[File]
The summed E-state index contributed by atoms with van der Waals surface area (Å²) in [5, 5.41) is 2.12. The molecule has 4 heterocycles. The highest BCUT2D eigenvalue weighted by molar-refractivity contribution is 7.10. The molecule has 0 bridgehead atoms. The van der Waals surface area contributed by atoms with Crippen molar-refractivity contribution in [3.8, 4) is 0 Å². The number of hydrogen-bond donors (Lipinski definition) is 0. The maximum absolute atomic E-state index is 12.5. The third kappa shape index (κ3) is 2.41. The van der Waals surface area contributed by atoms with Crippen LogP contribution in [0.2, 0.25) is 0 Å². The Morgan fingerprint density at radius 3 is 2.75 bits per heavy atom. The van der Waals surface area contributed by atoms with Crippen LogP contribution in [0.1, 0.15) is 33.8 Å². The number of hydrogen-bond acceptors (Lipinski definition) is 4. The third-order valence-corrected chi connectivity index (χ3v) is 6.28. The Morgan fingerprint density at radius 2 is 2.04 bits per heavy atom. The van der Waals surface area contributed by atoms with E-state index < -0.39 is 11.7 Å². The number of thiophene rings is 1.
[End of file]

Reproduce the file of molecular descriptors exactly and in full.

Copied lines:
The summed E-state index contributed by atoms with van der Waals surface area (Å²) in [5, 5.41) is 2.12. The molecule has 4 heterocycles. The highest BCUT2D eigenvalue weighted by molar-refractivity contribution is 7.10. The molecule has 0 bridgehead atoms. The van der Waals surface area contributed by atoms with Crippen molar-refractivity contribution in [3.8, 4) is 0 Å². The number of hydrogen-bond donors (Lipinski definition) is 0. The maximum absolute atomic E-state index is 12.5. The third kappa shape index (κ3) is 2.41. The van der Waals surface area contributed by atoms with Crippen LogP contribution in [0.2, 0.25) is 0 Å². The Morgan fingerprint density at radius 3 is 2.75 bits per heavy atom. The van der Waals surface area contributed by atoms with Crippen LogP contribution in [0.1, 0.15) is 33.8 Å². The number of hydrogen-bond acceptors (Lipinski definition) is 4. The third-order valence-corrected chi connectivity index (χ3v) is 6.28. The Morgan fingerprint density at radius 2 is 2.04 bits per heavy atom. The van der Waals surface area contributed by atoms with E-state index < -0.39 is 11.7 Å². The number of thiophene rings is 1.